The Choosatron Deluxe Adventure Matrix is a Wi-Fi connected Choose Your Own Adventure®-inspired story printer, blending digital and analogue storytelling. It is designed to be easily assembled by kids into a small interactive fiction game box, and encourage social reading, learning, and play. As you play, you make decisions that affect the outcome of the story printing out on the thermal paper. This results in a paper scroll artifact, representing a linear, personal path through a much larger story. Unlike paperbound books, but much like life, choices cannot be taken back (at least not on that play-through), giving them a weight that prompts critical thinking. You press a button, and are greeted with a simple printout of the stories available to play. A few button presses later, and you already have a tale to tell that others are unlikely to experience the same way.
Developed by Jerry Belich with help from Megan Dowd - an experiment in storytelling.
The Choosatron is about playfulness and imagination. The physical and analogue aesthetic enforces a focused experience, allowing players to fall into its bite-size adventures. It is a way to introduce reading material for assisting with literacy, language learning, and even explore reactions to complex interactive situations. Current story content explores interactive science, such as taking the role of a bee in a hive, and historical discovering, such as exploring Pompeii before the disaster hit. Beyond introducing stories in a novel form, the purpose is also to spark imaginations so the reader may become the writer.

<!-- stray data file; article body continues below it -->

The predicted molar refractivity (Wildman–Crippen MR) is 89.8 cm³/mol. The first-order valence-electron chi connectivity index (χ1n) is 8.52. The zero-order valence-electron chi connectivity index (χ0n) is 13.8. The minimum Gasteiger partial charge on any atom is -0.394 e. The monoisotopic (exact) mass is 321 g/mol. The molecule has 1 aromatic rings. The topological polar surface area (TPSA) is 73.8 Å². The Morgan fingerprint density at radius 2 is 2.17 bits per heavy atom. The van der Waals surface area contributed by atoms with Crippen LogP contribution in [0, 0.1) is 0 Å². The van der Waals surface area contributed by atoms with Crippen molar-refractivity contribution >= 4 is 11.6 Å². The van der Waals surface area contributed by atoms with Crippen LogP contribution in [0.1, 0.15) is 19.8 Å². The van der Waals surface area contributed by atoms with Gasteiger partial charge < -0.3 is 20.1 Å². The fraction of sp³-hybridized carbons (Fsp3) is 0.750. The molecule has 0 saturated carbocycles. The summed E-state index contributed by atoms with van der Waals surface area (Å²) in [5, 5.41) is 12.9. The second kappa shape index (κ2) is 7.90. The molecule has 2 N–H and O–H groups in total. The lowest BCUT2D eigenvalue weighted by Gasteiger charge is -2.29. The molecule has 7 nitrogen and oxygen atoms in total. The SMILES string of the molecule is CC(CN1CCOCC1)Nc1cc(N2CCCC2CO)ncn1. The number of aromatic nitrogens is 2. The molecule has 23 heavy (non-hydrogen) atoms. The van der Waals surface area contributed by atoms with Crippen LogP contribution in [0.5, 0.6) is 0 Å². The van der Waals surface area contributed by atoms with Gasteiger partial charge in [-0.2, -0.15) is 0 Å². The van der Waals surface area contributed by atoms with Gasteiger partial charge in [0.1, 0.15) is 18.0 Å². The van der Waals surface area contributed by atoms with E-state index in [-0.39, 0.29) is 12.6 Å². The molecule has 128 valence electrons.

A writing app that talks directly to the Choosatron over a Wi-Fi chip hidden within its analogue exterior allows the creation of original stories that can be sent to, and played on the Choosatron without a complex technological barrier. In this way the Choosatron itself is quite subversive; a siren of stories, spinning tale after tale to convince unwitting players into exploring its depths. Knowing they have only experienced a fraction of one adventure, they come again and again. It is a vessel for exploring what keeps the mind engaged. How we interact with content is just as important as the content itself, something often forgotten when our choices increasingly focus on convenience over meaning. I’ve been asked many times why I didn’t just make a mobile game. Imagine yourself reading or playing on your phone, the thought of another person breaking into your personal space violates social norms, and would be considered downright rude. With the Choosatron, it is common for strangers to engage each other while one plays. Beginning with glances at their story so far, the choices they’ve made, and even progressing to giving input. Yet as observed, not one player has ever felt violated by this invasion of personal space.